Downtown L.A. was flooded with vintage shops like Slow, American Vintage, and Jet Rag (to name a few). These stores were massive and filled with amazing vintage goodies, but the thrift shops were another story. Sadly, thrifts in downtown L.A. and the Hollywood area struggled to serve authentic vintage items. My first stop was at Out of the Closet. It had a cute collection of modern clothing, but no vintage finds. It did, however, offer in-store HIV testing and counseling. Random? You bet! I’d never experienced anything like that while casually shopping. I learned that part of the non-profit’s mission is to promote safe sex practices and that a portion of the shop’s proceeds goes toward HIV/AIDS research.
“The Valley,” which encompasses the suburbs of L.A., exceeded my expectations for vintage finds—particularly the House of Yahweh Thrift Store in Redonda Beach. Here, a friendly staff and volunteers greeted me, rooms separated out the different departments, and (more importantly) nearly everything was $5.00!
I’m particular about my vintage goodies. I research while I shop and double check for authenticity, wearability, and modern flair. I discovered that Yahweh Thrift had a fair share of vintage items at more than reasonable prices. The owner also operated a soup kitchen for low-income families, which not only incentivized my purchases, but also made my heart smile.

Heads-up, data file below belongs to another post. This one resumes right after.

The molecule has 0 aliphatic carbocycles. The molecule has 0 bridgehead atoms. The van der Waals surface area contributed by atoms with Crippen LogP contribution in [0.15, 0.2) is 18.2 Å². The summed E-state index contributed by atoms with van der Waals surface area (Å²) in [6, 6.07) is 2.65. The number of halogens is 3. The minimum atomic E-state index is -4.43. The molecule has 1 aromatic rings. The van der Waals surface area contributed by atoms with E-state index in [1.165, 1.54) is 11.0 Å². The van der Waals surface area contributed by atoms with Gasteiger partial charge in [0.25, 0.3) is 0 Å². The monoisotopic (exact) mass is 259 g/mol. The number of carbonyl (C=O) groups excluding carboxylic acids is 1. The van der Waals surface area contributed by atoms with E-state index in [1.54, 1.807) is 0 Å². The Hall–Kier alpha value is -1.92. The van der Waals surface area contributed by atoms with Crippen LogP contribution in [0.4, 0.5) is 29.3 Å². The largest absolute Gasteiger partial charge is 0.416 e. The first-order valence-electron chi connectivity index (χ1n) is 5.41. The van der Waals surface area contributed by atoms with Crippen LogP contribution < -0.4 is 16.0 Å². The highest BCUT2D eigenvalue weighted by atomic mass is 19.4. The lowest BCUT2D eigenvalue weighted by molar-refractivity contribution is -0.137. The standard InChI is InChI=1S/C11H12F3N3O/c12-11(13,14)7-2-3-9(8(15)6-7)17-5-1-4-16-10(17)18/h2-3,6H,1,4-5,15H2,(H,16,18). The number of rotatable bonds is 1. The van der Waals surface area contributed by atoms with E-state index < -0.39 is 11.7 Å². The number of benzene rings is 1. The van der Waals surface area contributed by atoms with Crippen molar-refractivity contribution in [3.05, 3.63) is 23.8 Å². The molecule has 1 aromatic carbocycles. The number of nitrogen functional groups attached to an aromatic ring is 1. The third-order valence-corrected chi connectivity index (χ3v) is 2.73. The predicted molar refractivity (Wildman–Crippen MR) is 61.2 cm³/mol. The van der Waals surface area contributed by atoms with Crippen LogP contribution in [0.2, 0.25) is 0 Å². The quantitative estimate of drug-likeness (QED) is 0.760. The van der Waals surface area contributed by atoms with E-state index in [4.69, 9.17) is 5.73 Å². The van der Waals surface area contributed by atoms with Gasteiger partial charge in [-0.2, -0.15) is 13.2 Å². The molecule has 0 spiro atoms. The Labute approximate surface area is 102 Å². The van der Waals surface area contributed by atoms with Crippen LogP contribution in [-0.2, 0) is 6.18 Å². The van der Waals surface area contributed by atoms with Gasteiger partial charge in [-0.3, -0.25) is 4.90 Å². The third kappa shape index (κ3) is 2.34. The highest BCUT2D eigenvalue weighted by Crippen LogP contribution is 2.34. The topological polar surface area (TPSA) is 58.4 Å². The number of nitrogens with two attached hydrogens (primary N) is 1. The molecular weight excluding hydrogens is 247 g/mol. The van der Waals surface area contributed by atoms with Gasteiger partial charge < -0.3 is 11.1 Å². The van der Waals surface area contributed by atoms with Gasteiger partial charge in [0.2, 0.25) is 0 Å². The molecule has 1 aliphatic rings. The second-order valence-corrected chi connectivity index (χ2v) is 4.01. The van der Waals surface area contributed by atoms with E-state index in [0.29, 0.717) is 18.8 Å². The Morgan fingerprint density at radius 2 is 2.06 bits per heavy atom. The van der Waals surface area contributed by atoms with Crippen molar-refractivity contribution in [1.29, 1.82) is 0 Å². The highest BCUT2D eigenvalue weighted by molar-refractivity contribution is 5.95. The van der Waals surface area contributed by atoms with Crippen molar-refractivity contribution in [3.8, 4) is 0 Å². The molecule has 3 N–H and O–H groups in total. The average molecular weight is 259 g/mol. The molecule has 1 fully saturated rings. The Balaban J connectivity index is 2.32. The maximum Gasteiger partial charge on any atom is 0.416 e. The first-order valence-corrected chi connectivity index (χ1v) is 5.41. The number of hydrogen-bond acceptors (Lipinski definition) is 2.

In the end, I spent $21.95 at Yahweh Thrift Shop in Redona Beach and walked out with 4 vintage dresses, 2 vintage rompers and 1 vintage blazer. AMAZING!
Sante Alley Fea Maket
I hit up Sante Alley Flea Market in downtown L.A., which was an adventure, but not the place to find vintage thrift. Vibrant and oozing with culture, this market sold anything from modern fashion and makeup to food and lingerie. If you plan on visiting Sante Alley, go with the intent of soaking up Latin culture and supporting local vendors who have a wide variety of trending fashion.
All in all, I’d have to admit that L.A. was good to me. The biggest downfall of the trip was that I was on the hunt for thrifted vintage, but instead uncovered an insane amount of Forever 21 and H&M attire. FAIL! But the adventure didn’t come without a lesson. I learned that the best places to find authentic vintage in L.A. was in the suburbs.
The Best Vintage Shops
- Slow was beautifully setup
- Jet Rag was the perfect place for fun and funky items
- American Vintage was organized heaven! I suggest shopping there by by color and era.
- Wasteland had a quality collection of high-end designers
Favorite Thrift Stores
- Goodwill (downtown L.A. on LaBrea Ave.)
- Hope of the Valley (the valley of L.A.)
- House of Yahweh (Beach City)
Coming up next
I’d touched down in Oakland, California after hearing a fair share of horror stories about the area. Nevertheless, I was confident that I’d have an amazing experience. Find out if my instincts were on target in next week’s installment of Road Trip to Thrift (The Oakland Experience).
- For the Love of Prints April 8, 2014
- The $2 dress part 1 April 8, 2014
- Spring Essentials April 8, 2014
- What Do You Call a Train That Eats Toffee? April 8, 2014
- Spring has Sprung! April 8, 2014